Appeal from the Superior Court of the District of Columbia (ADM-524-08) (Hon. Rhonda Reid-Winston, Trial Judge)
The opinion of the court was delivered by: Thompson, Associate Judge:
Before GLICKMAN and THOMPSON, Associate Judges, and FERREN, Senior Judge.
Appellant Rodman Turpin ("Rodman") challenges the trial court's ruling, after a bench trial, that although a will executed by Ward Turpin ("Turpin") in 2007 was the result of fraud and undue influence, (1) the portion of the will naming Ajolique Jude ("Ajolique") as a residuary legatee should be given effect, and (2) the entire residuary estate passes to Ajolique under the will. We sustain the trial court's ruling insofar as it holds that one-half of the residuary estate passes to Ajolique under the will. However, for the reasons discussed below, we conclude that the other half of the residuary estate must pass by intestacy. Accordingly, we affirm in part and reverse in part.
Appellant has not provided us with a trial transcript, and thus we do not have the full details of the evidence presented or the bench rulings made during the trial. However, in its May 17, 2010 written "Order," the trial court made detailed factual findings, which neither party has challenged. Accordingly, we rely on the Order for the following description of the relevant factual and procedural background.
In 1994, Turpin executed a will (the "1994 Will") that left the entirety of his estate to his niece Diane Jude ("Diane"), who, in 1992, moved into Turpin's home along with her husband Amani Jude ("Amani") and the couple's children, Ajolique and Aristide Jude ("Aristide").*fn1 Under the terms of the 1994 Will, in the event that Diane did not survive Turpin, equal shares of Turpin's estate were to be held in trust for the benefit of Ajolique and Aristide until after the thirty-fifth birthday of Ajolique, with Amani as trustee. As trustee, Amani was to have the power to "make full and final distribution" to Ajolique and Aristide before Ajolique reached the age of thirty-five "if in his discretion, it is for the best interest of the child or children."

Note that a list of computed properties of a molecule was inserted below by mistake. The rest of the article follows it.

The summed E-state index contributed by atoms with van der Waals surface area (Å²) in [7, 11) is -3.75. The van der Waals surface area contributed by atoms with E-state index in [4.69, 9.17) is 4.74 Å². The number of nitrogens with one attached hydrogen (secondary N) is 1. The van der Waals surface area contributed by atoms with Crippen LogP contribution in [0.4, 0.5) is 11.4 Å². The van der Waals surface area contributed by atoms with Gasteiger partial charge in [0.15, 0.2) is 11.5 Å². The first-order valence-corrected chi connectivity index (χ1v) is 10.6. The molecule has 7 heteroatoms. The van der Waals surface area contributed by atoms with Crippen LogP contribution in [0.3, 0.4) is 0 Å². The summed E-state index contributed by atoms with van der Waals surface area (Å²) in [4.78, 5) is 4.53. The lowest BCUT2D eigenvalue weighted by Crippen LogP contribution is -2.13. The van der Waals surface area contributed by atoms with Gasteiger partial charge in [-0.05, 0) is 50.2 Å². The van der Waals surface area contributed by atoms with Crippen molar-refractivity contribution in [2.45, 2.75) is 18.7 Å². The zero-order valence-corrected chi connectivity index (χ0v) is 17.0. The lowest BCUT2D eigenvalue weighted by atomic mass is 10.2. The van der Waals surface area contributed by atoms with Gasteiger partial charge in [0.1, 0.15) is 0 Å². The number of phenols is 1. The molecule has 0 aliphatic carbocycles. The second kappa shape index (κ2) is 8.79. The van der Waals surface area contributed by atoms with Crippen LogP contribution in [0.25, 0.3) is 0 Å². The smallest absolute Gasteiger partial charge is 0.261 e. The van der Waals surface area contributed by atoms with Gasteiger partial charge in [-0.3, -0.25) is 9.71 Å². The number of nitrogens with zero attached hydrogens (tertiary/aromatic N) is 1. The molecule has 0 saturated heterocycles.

Diane Jude died in 1995. On December 2, 2007, Turpin, who was eighty-two years old, was admitted to the hospital where, during his entire stay, he remained in a weakened and, at times, confused state. On December 4, 2007, Amani visited Turpin in the hospital and brought with him legal documents - including a new will - that he had downloaded from the internet. Accompanying Amani was Imani Ellis-Cheek, an attorney and friend of Amani. Amani placed the new will in front of Turpin and told him that it was an amendment, or codicil, to the 1994 Will, the purpose of which was to amend the distribution of Turpin's estate to disinherit Aristide, who had previously attempted to steal $5,000 from Turpin by forging a check. Turpin signed the new will (the "2007 Will") without reading it.*fn2 Ellis-Cheek, along with Turpin's hospital roommate, witnessed the Will in Turpin's presence.
The provisions of the 2007 Will "differ significantly" from those of the 1994 Will. The 2007 Will named Amani personal representative of Turpin's estate, gave the entire estate to Amani and Ajolique outright rather than in trust, and gave a contingent residuary beneficiary interest to Aristide. Specifically, section IV of the 2007 Will stated:
I give, devise and bequeath all of the rest, residue and remainder of my estate, of whatever kind and character, and wherever located, to the daughter of my niece, Diane Jude, that being Ajolique Jude, and to her father, Amani E. P. Guy Z. Jude. Also, I have elected to remove the first child of Diane, that being Aristide Jude, from any inheritance as aforementioned in the original will. In the event of either of these two predeceasing him, Aristide Jude, then the remainder shall be left to Rochelle Walton, In Trust, for Aristide. The Trust shall continue until his thirty sixth birthday, whereby the Trustee has the power to make full distribution before age 36, if in her discretion, it is for the best interest of Aristide.
Amani admitted that he did not discuss with Turpin the provision that made Aristide a contingent beneficiary. Nor was that portion of the will read to Turpin.